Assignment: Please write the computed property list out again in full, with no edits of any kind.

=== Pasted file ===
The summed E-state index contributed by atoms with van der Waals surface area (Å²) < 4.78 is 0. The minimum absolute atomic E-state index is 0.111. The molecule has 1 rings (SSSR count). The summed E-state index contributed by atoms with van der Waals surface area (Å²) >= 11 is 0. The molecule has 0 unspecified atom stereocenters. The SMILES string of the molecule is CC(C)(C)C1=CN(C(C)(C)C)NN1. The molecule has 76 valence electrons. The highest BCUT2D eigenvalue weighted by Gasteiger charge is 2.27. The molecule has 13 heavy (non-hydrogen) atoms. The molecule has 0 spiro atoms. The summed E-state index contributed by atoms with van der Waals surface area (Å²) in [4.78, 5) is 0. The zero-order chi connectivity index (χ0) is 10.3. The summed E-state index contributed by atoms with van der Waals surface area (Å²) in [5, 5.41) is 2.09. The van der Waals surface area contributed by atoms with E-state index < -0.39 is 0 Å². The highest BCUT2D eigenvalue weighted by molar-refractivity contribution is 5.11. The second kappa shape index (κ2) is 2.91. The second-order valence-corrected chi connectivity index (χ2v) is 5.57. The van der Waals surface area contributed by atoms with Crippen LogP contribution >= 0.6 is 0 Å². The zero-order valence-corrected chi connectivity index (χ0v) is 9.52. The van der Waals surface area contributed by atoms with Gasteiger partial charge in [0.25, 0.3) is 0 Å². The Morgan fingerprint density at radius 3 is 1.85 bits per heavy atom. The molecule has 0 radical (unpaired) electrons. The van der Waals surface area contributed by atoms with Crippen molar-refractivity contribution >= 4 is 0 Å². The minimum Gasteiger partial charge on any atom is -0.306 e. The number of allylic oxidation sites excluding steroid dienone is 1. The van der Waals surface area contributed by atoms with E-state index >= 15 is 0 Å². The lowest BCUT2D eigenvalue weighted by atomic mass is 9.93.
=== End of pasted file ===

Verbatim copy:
The summed E-state index contributed by atoms with van der Waals surface area (Å²) < 4.78 is 0. The minimum absolute atomic E-state index is 0.111. The molecule has 1 rings (SSSR count). The summed E-state index contributed by atoms with van der Waals surface area (Å²) >= 11 is 0. The molecule has 0 unspecified atom stereocenters. The SMILES string of the molecule is CC(C)(C)C1=CN(C(C)(C)C)NN1. The molecule has 76 valence electrons. The highest BCUT2D eigenvalue weighted by Gasteiger charge is 2.27. The molecule has 13 heavy (non-hydrogen) atoms. The molecule has 0 spiro atoms. The summed E-state index contributed by atoms with van der Waals surface area (Å²) in [4.78, 5) is 0. The zero-order chi connectivity index (χ0) is 10.3. The summed E-state index contributed by atoms with van der Waals surface area (Å²) in [5, 5.41) is 2.09. The van der Waals surface area contributed by atoms with E-state index < -0.39 is 0 Å². The highest BCUT2D eigenvalue weighted by molar-refractivity contribution is 5.11. The second kappa shape index (κ2) is 2.91. The second-order valence-corrected chi connectivity index (χ2v) is 5.57. The van der Waals surface area contributed by atoms with Crippen LogP contribution >= 0.6 is 0 Å². The zero-order valence-corrected chi connectivity index (χ0v) is 9.52. The van der Waals surface area contributed by atoms with Gasteiger partial charge in [0.25, 0.3) is 0 Å². The Morgan fingerprint density at radius 3 is 1.85 bits per heavy atom. The molecule has 0 radical (unpaired) electrons. The van der Waals surface area contributed by atoms with Crippen molar-refractivity contribution >= 4 is 0 Å². The minimum Gasteiger partial charge on any atom is -0.306 e. The number of allylic oxidation sites excluding steroid dienone is 1. The van der Waals surface area contributed by atoms with E-state index >= 15 is 0 Å². The lowest BCUT2D eigenvalue weighted by atomic mass is 9.93.